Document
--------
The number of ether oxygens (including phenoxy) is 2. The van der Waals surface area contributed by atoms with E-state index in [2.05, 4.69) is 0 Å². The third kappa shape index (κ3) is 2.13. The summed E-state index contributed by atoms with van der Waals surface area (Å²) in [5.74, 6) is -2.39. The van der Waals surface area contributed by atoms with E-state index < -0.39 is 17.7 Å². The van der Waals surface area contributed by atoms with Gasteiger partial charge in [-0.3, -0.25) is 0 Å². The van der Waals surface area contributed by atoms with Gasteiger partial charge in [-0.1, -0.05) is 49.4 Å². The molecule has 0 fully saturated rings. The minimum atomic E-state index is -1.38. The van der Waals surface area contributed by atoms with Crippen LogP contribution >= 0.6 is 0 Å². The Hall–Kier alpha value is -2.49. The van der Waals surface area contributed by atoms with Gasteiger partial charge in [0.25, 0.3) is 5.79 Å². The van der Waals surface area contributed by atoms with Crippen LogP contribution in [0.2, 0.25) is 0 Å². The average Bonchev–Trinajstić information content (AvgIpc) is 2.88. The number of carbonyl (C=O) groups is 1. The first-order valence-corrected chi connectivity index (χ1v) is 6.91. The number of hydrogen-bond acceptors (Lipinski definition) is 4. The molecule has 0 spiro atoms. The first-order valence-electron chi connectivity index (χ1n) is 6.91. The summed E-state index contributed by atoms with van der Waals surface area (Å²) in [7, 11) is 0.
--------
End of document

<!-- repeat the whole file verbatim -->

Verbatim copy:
The number of ether oxygens (including phenoxy) is 2. The van der Waals surface area contributed by atoms with E-state index in [2.05, 4.69) is 0 Å². The third kappa shape index (κ3) is 2.13. The summed E-state index contributed by atoms with van der Waals surface area (Å²) in [5.74, 6) is -2.39. The van der Waals surface area contributed by atoms with E-state index < -0.39 is 17.7 Å². The van der Waals surface area contributed by atoms with Gasteiger partial charge in [-0.3, -0.25) is 0 Å². The van der Waals surface area contributed by atoms with Gasteiger partial charge in [-0.1, -0.05) is 49.4 Å². The molecule has 0 fully saturated rings. The minimum atomic E-state index is -1.38. The van der Waals surface area contributed by atoms with Crippen LogP contribution >= 0.6 is 0 Å². The Hall–Kier alpha value is -2.49. The van der Waals surface area contributed by atoms with Gasteiger partial charge in [0.25, 0.3) is 5.79 Å². The van der Waals surface area contributed by atoms with Crippen LogP contribution in [0.2, 0.25) is 0 Å². The average Bonchev–Trinajstić information content (AvgIpc) is 2.88. The number of carbonyl (C=O) groups is 1. The first-order valence-corrected chi connectivity index (χ1v) is 6.91. The number of hydrogen-bond acceptors (Lipinski definition) is 4. The molecule has 0 spiro atoms. The first-order valence-electron chi connectivity index (χ1n) is 6.91. The summed E-state index contributed by atoms with van der Waals surface area (Å²) in [7, 11) is 0.